Communication Institute. A Synthesis of Population Communication Experience. Papers

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This series of 11 papers summarize developments in population communication. They cover the various public-oriented components of population/family planning communication programs--formal, in-school population education; education for adults and out-of-school youth; public information activities; use of mass media; and field extension programs--as well as the organizational and administrative concerns of national family planning programs including training for family planning communication personnel; the operation and strategies of family planning programs; the conduct of utilization of program-related research; professional and technical information services in support of population activities; and the integration of family planning with other development sectors.

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Now showing 1 - 5 of 11
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    Population/family planning media communications in 25 countries
    (Honolulu, HI : East-West Center, East-West Communication Institute, 1977-06) Sweeney, William O'Neill ; East-West Communication Institute
    This report presents data on six media and their use in population/family planning information campaigns: telephone, mailings, newspapers, film, radio, and television. The report is based on a selection of available materials from 25 countries. Reports of programs were included if they had explicit objectives and an action component, if they measured the effects of action against objectives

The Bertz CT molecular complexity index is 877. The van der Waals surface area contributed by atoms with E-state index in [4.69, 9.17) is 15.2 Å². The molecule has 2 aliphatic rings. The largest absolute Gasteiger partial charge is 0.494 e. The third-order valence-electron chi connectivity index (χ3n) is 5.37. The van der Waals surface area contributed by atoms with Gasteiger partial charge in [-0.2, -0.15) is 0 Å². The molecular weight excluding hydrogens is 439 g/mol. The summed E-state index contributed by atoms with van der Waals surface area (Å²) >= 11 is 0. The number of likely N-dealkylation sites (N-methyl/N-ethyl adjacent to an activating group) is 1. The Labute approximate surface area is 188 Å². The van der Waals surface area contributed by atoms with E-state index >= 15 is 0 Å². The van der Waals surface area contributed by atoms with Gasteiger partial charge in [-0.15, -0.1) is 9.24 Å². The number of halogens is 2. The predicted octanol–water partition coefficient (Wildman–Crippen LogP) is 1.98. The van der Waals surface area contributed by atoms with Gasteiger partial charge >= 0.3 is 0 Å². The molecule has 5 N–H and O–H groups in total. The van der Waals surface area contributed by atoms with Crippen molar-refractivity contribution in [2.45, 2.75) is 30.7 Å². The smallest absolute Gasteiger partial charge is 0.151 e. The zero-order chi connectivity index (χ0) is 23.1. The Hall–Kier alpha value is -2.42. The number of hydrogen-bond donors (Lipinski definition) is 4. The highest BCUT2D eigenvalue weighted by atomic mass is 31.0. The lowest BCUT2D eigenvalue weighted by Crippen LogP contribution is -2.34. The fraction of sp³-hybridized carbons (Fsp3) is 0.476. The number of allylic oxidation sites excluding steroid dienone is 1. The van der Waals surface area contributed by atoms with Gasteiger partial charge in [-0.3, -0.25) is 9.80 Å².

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    Public information and mass media in population communication programs
    (Honolulu, HI : East-West Center, East-West Communication Institute, 1977-05) Glattbach, Jack ; East-West Communication Institute
    The paper is an analysis of the public information component of population and family planning programs. It reviews the variety of ways that population messages have been distributed by mass media such as radio, newspapers and magazines, films, television, posters and folk media. Topics covered include the nature of population/family planning as it affects communication strategy and content, the development over the last two decades of public information activities in population/family planning, the failure on the part of population communicators to understand the nature of mass media and to take advantage of opportunities to increase media coverage of population issues, the population "lobby" and its access to media, the use of commercial resources for marketing and advertising family planning services, problems and needs in the area of population communication-related research, and the planning and management of communication strategies and programs. The paper concludes by identifying several areas where public information programs could be improved.
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    Donors and developers in population communication